Microfluidic Molecular Exchanger Monitors Cell Health

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Researchers developed an innovative technique that integrates with vital cells for monitoring specific biomolecules for regulating healthy cell cultures for cell-based therapeutics.

Using microfluidic technology, the researchers were capable of coupling electrospray ionization mass spectrometry (ESI-MS) for virtual monitoring of precision quality control technique. The findings were published in the science journal Biotechnology and Bioengineering on September 10, 2018.

Andrei Fedorov, Woodruff Professor in the George W. Woodruff School of Mechanical Engineering at the Georgia Institute of Technology, said: “The way that the production of cell therapeutics is done today is very much an art. Process control must evolve very quickly to support the therapeutic applications that are emerging from bench science today. We think this technology will help us reach the goal of making these exciting cell-based therapies widely available.”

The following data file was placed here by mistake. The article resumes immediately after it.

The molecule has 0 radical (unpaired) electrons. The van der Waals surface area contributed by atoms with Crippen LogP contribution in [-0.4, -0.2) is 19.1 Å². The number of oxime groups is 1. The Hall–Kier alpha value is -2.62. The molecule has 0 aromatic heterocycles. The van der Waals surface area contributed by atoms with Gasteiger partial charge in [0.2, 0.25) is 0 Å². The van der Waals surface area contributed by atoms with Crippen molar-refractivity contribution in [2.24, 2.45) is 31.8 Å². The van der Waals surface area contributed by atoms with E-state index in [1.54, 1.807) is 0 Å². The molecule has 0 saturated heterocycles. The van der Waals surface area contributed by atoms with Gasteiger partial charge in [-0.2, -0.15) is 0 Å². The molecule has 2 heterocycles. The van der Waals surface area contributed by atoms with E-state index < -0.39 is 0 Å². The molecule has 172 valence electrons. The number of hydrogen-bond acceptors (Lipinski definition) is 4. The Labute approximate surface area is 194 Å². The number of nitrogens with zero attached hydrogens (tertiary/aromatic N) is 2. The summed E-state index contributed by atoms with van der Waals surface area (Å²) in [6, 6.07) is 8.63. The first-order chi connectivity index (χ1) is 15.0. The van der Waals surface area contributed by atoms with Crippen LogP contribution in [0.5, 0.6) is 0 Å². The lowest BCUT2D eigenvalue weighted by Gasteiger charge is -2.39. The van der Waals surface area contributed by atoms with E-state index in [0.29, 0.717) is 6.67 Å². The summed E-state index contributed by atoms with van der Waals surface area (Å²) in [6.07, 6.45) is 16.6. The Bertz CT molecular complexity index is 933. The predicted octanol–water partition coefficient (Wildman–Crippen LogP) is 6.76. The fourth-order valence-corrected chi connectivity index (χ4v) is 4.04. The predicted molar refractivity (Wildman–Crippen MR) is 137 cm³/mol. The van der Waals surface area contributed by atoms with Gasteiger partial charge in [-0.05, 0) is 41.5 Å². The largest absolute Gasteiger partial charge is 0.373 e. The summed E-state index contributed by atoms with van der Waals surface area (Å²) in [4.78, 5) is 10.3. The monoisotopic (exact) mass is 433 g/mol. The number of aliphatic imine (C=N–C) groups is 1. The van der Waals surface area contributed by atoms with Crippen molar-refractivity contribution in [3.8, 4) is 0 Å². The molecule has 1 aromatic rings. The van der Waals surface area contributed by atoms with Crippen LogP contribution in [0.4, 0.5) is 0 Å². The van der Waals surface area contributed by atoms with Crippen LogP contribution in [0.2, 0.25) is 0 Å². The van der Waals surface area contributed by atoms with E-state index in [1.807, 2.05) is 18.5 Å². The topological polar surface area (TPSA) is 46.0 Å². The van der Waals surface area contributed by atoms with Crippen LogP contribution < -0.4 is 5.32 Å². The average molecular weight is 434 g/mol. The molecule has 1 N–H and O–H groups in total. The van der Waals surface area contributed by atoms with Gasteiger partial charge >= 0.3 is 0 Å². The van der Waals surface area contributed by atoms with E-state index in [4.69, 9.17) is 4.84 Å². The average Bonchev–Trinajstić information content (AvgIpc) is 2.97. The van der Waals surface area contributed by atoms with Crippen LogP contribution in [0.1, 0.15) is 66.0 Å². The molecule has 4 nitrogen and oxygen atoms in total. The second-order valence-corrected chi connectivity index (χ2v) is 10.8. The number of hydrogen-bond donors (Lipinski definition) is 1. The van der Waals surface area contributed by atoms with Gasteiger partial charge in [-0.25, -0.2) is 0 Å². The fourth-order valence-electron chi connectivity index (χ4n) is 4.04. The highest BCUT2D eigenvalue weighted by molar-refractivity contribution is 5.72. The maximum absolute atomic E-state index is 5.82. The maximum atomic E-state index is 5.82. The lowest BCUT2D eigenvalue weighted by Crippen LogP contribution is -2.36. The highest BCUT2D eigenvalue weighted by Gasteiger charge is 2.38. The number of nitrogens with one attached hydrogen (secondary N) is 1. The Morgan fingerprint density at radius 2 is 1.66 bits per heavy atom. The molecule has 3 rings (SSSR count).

The new technique has potential to measure very low concentrations of specific compounds secreted by cells and could identify the biomolecules used to control cell health. The researchers plan to integrate their label-free monitoring directly into high-volume bioreactors, which will evidently help in producing a large number of cell that in turn will pave a way for providing for new therapies.

The researchers used advanced microfabrication techniques to create a microfluidic device, which assists in treating samples in less than a minute, while the convention techniques took hours to run the same processes. They monitored the small concentrations of large biomolecules by correlating the measurements of cell health and potency, which resulted in improving the manufacturing process of cell.

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